Louis's love for her was really great, and the deeper the affair went, the greater was the reserve he showed. With her it was a case of lasting love. She deserted most of her friends, and, when away from her Royal lover, preferred to relieve the unhappiness of separation by solitude and reflection. Placed as she was upon the pinnacle of power, she never dreamed of using it. She gave all and asked nothing. Like all true lovers, they had their quarrels and their scenes, but such usually ended in reconciliation. The first test to which Louis's love was put was severe, for it involved the sacrifice of his dignity, which, for a king, is no small matter.
Louise de la Valliere, the beautiful Maid of Honour whose love for Louis XIV. was the purest and most disinterested ever bestowed upon the Grand Monarque. On the desertion of her Royal lover, she retired.
heartbroken, to a convent
Louis, lover-like and king-like, had objected to the friendship of Louise with Anne Constance de Montalais, an intriguer of the type so common at his Court. He forbade Louise to have anything to do with her. Louise obeyed him in public, but in secret kept up her friendship with the ill-named Constance, who, thinking, no doubt, to sow the seeds of jealousy, revealed to Louise some of the many love affairs of the Duchess of Orleans.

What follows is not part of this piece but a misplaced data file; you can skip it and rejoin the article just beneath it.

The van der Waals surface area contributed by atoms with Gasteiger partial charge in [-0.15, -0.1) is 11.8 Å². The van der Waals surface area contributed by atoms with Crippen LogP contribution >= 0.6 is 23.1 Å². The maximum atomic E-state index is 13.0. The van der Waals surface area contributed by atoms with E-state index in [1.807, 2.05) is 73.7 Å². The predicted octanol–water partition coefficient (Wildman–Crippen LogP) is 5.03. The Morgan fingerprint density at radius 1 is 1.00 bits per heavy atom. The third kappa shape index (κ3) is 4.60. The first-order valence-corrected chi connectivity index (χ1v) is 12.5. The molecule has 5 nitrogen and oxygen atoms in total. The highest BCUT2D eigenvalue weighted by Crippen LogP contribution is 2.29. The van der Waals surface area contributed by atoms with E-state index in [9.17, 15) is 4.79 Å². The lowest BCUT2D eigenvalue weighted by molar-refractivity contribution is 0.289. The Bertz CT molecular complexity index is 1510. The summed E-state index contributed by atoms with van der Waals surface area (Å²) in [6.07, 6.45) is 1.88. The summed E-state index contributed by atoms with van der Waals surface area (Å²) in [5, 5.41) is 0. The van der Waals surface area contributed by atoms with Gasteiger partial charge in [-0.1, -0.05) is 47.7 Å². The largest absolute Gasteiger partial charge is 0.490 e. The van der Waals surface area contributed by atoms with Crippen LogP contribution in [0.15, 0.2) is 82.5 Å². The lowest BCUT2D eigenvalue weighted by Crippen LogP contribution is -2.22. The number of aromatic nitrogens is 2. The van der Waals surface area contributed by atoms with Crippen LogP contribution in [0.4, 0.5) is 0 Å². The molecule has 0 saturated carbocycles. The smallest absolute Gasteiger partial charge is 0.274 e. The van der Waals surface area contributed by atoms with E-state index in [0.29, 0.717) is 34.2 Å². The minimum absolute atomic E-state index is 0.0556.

Louis in some way or other got to hear of this, and asked Louise to tell him what it was that Constance had revealed. Louise, loyal to her friend, refused to do anything of the sort, and the King left her in a furious ill temper: All through the day Louise waited for some sign of reconciliation. Night came, and with it no word from the King.
A Hapless Fugitive
She left the palace and went along the banks of the Seine to Chaillot, where she knocked at the door of a small convent kept by some poor nuns. They admitted her to the outside parlour, and there she collapsed, worn out with fatigue, cold, and misery. As the sun rose over the palace, the huge whisper of gossip, hardly silent at night, grew louder and louder. At last the King heard the name Louise in a passing conversation.